Wednesday, March 26, 2008

Business Groups Intervene In EPA’s Appeals Board Utah CO2 Case

Mar 24: The National Association of Manufacturers (NAM) joined a legal brief supporting construction of a new power plant in Utah, arguing the U.S. EPA's permitting process should not be turned into a regulatory tool to control carbon dioxide (CO2) emissions. In an amicus brief submitted to the EPA’s Environmental Appeals Board, NAM endorses the EPA’s 2007 approval of a preconstruction permit for the Bonanza coal-fired power plant sought by the Deseret Power Electric Cooperative. The Sierra Club has appealed the approval, arguing that the EPA must limit CO2 emissions in the permit. The American Petroleum Institute and U.S. Chamber of Commerce joined the NAM in filing the brief in the appeals proceeding, In re: Deseret Power Cooperative (PSD Appeal No. 07-03).

The Deseret Power facility has also been the subject of an investigation of the House Committee on Oversight and Government Concern, Chaired by Representative Henry Waxman (D-CA) which held a hearing on November 8, 2007, regarding EPA Approval of New Power Plants: Failure to Address Global Warming Pollutants. The hearing examined the implications of U.S. EPA's refusal to consider the global warming effects of a coal-fired power plant’s greenhouse gas emissions in a recent permitting decision in light of the recent U.S. Supreme Court decision in Massachusetts v. EPA [See WIMS 4/2/07]. On March 11, 2008, Waxman introduced H.R. 5575, to require new coal-fired electric generating units to use state-of-the-art control technology to capture and permanently sequester carbon dioxide emissions. The bill has been referred to the House Committee on Energy and Commerce, chaired by Representative John Dingell (D-MI).

Quentin Riegel, NAM Vice President for Litigation and Deputy General Counsel said, “A successful appeal by the Sierra Club would create an impassable regulatory gridlock that would overwhelm permitting authorities and bring new permits to a halt. Arguments to the contrary, the Clean Air Act does not allow the permitting process to be turned into an all-purpose weapon against new energy production.” Riegel said the Clean Air Act defined emissions from major stationary sources -- such as power plants -- in terms of traditional pollutants (e.g. NOx and SOx). Emissions of carbon dioxide are orders of magnitude larger, which means the EPA’s inclusion of CO2 in the permitting process would dramatically expand the number of facilities requiring EPA regulatory approval.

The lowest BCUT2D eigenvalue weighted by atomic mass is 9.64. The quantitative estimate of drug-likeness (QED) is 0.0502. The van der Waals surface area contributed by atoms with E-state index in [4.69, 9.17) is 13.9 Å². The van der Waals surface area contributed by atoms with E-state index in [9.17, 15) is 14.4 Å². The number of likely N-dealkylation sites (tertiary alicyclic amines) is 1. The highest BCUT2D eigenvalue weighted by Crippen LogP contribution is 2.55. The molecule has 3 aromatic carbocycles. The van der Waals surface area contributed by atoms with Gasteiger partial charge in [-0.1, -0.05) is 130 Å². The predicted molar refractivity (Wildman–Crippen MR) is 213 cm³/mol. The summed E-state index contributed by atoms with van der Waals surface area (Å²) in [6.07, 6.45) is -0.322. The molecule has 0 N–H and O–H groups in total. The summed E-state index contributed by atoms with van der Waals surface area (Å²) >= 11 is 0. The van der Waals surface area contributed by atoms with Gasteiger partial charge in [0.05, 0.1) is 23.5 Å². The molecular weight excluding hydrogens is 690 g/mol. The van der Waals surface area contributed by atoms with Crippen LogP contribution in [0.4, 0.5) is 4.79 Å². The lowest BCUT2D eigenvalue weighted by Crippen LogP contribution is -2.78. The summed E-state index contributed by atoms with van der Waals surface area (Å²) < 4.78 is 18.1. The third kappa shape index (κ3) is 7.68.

He said, “Big-box stores, schools, fast-food restaurants -- the number and type of facilities requiring EPA permits would explode if the Sierra Club gets its way. Even slight changes to these facilities or plans for new structures would require Clean Air Act pre-construction permits under the ‘Prevention of Significant Deterioration’ program.” The amicus curiae brief includes a legal analysis that demonstrates that the EPA’s regulations do not require “Prevention of Significant Deterioration” permits to address greenhouse gases. In addition, an opposite finding would create enormous practical difficulties, the brief argues.

EPA Administrator Stephen Johnson testified at the Waxman hearing last November and said, "...while EPA has been implementing voluntary programs aimed at reducing greenhouse gases for years, in the past several months we have been exploring the additional tools provided by the Clean Air Act to help us expand on the solid foundation we have built... EPA is actively evaluating how best to regulate technologies that may curb or otherwise address greenhouse gas emissions... While we continue to grapple with how best to address the challenge of global climate change, the Agency also has a legal responsibility to continue processing PSD preconstruction permit applications, such as that submitted over three years ago by Deseret Power... The August 30th PSD permit allows Deseret Power to move forward in providing a reliable and secure supply of electricity, while at the same time making use of a previously untapped reserve of waste coal."

Access a release from NAM (click here). Access a copy of the NAM brief (click here). Access the Environmental Appeals Board Deseret Power website with links to all of the extensive briefs and filings in the case (click here). Access the Waxman hearing website for links to all testimony, a webcast, overview and Chairman Waxman's opening statement (click here). Access legislative details for H.R. 5578 (click here). [*Energy, *Air, *Climate]